9. Method as claimed in claim 1 wherein said lower alkanol is ethanol.

10. Method as claimed in claim 1 wherein said lower alkanol is a mixture of methanol and ethanol.

11. Method as claimed in claim 1 wherein said clay containing body is adjacent a wellbore, said imidazoline is 2-methyl-2- imidazoline and said solvent is water.

12. Method as claimed in claim 1 wherein said clay containing body is adjacent a wellbore, said imidazoline is 2-methyl-2- imidazoline and said solvent is methanol.

13. Method of recovering oil from an oil bearing 'underground formation containing clay wherein a displacement fluid selected from a group consisting of water, steam and mixtures thereof is applied to said formation and oil is recovered therefrom which comprises introducing a treating solution consisting of an imidazoline selected from the group consisting of Z-imidazoline, 2-methyl-2-imidazoline, l-hydi'oxyethyl--2-methyl-2-imidazoline, the corresponding hydrochlorides, hydrobromides, nitrates, acetates and mixtures thereof in a solvent into said formation contacting said clay with said treating solution, thereafter introducing said displacement fluid into said formation under pressure to force said treating solution through the formation and recovering oil from said formation, said solvent being a member selected from the group consisting of water, a lower alkanol and a mixture of lower alkanols.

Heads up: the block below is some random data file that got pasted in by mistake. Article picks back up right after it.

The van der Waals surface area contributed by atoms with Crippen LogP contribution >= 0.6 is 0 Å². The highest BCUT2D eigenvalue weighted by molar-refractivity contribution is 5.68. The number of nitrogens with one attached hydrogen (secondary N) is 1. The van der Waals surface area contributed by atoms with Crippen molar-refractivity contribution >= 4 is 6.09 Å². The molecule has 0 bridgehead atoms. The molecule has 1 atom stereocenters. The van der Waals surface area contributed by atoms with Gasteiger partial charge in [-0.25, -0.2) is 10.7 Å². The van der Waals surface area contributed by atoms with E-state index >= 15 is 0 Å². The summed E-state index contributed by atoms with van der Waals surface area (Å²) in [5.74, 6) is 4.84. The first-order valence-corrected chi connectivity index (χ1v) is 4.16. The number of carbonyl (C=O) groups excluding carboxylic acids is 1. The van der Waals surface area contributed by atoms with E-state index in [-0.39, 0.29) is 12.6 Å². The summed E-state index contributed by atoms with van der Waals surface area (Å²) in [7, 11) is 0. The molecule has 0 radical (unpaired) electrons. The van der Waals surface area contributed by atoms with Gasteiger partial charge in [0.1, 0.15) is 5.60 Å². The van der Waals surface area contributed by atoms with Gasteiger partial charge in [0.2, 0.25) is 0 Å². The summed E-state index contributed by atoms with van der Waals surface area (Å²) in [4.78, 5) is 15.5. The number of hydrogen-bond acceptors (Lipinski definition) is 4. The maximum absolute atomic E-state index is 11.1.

14. Method as claimed in claim 13 wherein said imidazoline is Z-imidazoline.

15. Method as claimed in claim 13 wherein said imidazoline is Z-imidazoline hydrochloride.

16. Method as claimed in claim 13 wherein said imidazoline is 2-methyl-2-imidazoline.

17. Method as claimed in claim 13 wherein said imidazoline is Z-methyl-Z-imidazoline hydrochloride.

18. Method as claimed in claim 13 wherein said imidazoline is l-hydroxyethyl-Z-methyl-Z-imidazoline.

19. Method as claimed in claim 13 wherein said solvent is water.

20. Method as claimed in claim 13 wherein said lower alkanol methanol.

21. Method as claimed in claim 13 wherein said lower alkanol is ethanol.

2. Method as claimed in claim 13 wherein said lower alkanol is a mixture of methanol and ethanol.

23. Method as claimed in claim 13 wherein said clay-containing body is adjacent a well bore, said imidazoline is 2- methyl-Z-imidazoline and said solvent is water.

24. Method as claimed in claim 13 wherein said clay-containing body is adjacent a well bore, said imidazoline is 2- methyl-2-imidazoline and said solvent is methanol.

mg UNITED STATES PATENT OFFICE CERTIFICATE OF CORRECTION Patent No. 3,610,338 Dated October 5, 1971 Inventor) Bobby G Harnsberger and Joy 1'. Payton It is certified that error appears in the above-identified patent and that said Letters Patent are hereby corrected as shown below: